After we'd established we were none the wiser and feeling the frustration and anxiety of this hanging over our heads possibly for years to come, Dr Browynn threw us an unexpected lifeline. Knowing my keenness for enrolling in any kind of research study to do with this condition, even if we don't directly benefit from it, Dr Browynn handed me a leaflet about the 100,000 Genome Project.

I'd heard of this but naturally assumed it was for people who could afford to privately fund further genetic research. Dr Browynn went on to tell me that the NHS are putting 70,000 patients with rare diseases down for this project in a bid to find yet undiscovered genes. This project only applies to patients and families where exon sequencing and specific gene searches have drawn up blanks so have come to the end of the road. She thought our family would be perfect. I was gobsmacked and quite frankly felt extremely privileged and excited that we were even thought of. Now there was Hope!

The 100,000 genome project looks at a person's entire genome for genetic mutations. It can take approx 2-5 years to fully analyse but we could potentially help scientists discover further mutations that cause Multiminicore Myopathy. Meaning other families wouldn't need to go through the stress and frustration we have about not knowing. It could pave the way for further treatments aswell. Knowing the genetic cause would mean me and Ava would be allowed to participate in future clinical trials for treatments, which as it stands IF there was a trial...  as it stands we wouldn't be eligible as we don't know the mutation involved.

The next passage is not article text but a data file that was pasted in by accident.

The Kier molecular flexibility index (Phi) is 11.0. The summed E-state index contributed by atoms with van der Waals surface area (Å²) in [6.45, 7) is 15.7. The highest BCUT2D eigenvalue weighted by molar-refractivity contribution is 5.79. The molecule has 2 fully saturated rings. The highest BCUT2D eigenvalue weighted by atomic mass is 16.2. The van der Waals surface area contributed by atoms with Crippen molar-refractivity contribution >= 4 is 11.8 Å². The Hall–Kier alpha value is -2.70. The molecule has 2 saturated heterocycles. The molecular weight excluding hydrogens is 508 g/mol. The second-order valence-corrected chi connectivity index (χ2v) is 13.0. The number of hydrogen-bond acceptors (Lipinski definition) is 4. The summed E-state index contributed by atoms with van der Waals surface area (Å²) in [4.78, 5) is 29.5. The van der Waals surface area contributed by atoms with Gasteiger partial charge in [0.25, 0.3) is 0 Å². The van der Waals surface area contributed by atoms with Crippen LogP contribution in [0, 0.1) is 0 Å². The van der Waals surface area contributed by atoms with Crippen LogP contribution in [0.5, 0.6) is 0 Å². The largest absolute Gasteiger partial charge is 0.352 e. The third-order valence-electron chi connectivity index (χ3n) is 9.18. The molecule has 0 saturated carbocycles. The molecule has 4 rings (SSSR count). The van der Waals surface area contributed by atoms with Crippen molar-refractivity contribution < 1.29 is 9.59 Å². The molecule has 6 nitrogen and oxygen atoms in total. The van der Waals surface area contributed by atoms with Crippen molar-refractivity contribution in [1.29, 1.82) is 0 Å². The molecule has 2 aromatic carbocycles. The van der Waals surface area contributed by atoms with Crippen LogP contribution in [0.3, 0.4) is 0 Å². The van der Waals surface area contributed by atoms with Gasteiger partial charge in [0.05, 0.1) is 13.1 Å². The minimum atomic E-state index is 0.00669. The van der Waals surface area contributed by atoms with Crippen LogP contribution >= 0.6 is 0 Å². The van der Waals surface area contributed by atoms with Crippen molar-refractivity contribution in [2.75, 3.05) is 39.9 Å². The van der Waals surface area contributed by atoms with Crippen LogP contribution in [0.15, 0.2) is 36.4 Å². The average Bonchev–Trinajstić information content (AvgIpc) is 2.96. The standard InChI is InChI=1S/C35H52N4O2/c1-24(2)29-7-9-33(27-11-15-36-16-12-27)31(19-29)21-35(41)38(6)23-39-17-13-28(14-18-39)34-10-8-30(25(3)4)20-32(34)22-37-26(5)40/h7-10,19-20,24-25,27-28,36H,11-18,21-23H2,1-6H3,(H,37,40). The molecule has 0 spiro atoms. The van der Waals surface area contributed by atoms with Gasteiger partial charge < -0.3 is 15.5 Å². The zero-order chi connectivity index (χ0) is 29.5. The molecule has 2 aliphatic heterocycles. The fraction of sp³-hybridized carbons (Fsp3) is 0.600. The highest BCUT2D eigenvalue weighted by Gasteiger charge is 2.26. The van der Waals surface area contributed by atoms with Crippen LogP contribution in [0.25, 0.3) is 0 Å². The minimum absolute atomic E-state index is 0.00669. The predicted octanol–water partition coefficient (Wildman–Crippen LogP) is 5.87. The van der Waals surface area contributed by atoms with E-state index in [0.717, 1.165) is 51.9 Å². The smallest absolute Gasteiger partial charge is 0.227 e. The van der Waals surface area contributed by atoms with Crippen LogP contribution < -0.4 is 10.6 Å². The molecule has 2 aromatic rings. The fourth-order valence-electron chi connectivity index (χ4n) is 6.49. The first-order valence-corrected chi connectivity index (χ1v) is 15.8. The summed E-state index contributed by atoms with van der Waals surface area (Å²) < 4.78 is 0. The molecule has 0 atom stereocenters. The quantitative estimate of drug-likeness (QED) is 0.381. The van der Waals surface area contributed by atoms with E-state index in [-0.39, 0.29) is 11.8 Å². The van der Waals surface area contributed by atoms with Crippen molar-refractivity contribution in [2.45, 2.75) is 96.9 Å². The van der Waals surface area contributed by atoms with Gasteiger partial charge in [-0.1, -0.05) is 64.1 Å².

(IMAGE: Lab technician testing vials of blood)

Those are the reasons why we stayed a further 2 hours for me to sign extensive paperwork and give further blood samples. I had to sign that agreed to let them continue to search for the gene, if I passed away before hand, for Ava's and further patients sakes. That I understood that it may flag up other conditions I don't know I have, but I'd only be told about the ones that have available treatments. If it was something that was incurable I'd need to pay if I really wanted to know. That my medical records will be shared with scientists all over the world, along with the other families enrolled. I'd be completely anonymous and just a case number. It was also important for me that I signed that Ava was not to be subjected to further testing until they found it in me.

For the first time in a long time, I came away from an appointment feeling like we stand a chance, that having such a rare disease doesn't mean we will remain in the dark. Growing up having a condition like Multiminicore Myopathy, that is so incredibly rare means nobody but top researchers fight our corner, that we see people with more common conditions get treatments in their lifetimes, while we put on a smile and pretend to be hopeful the same will be said for us, but really the chances are slim to none. First we need to know what causes this, how it works exactly before any treatments can come about, so we are still in the very early stages of working out this disease. Not very encouraging for families just diagnosed. Now with the 100,000 genome project, a spotlight has been shone on rare conditions and that in itself is a dream come true.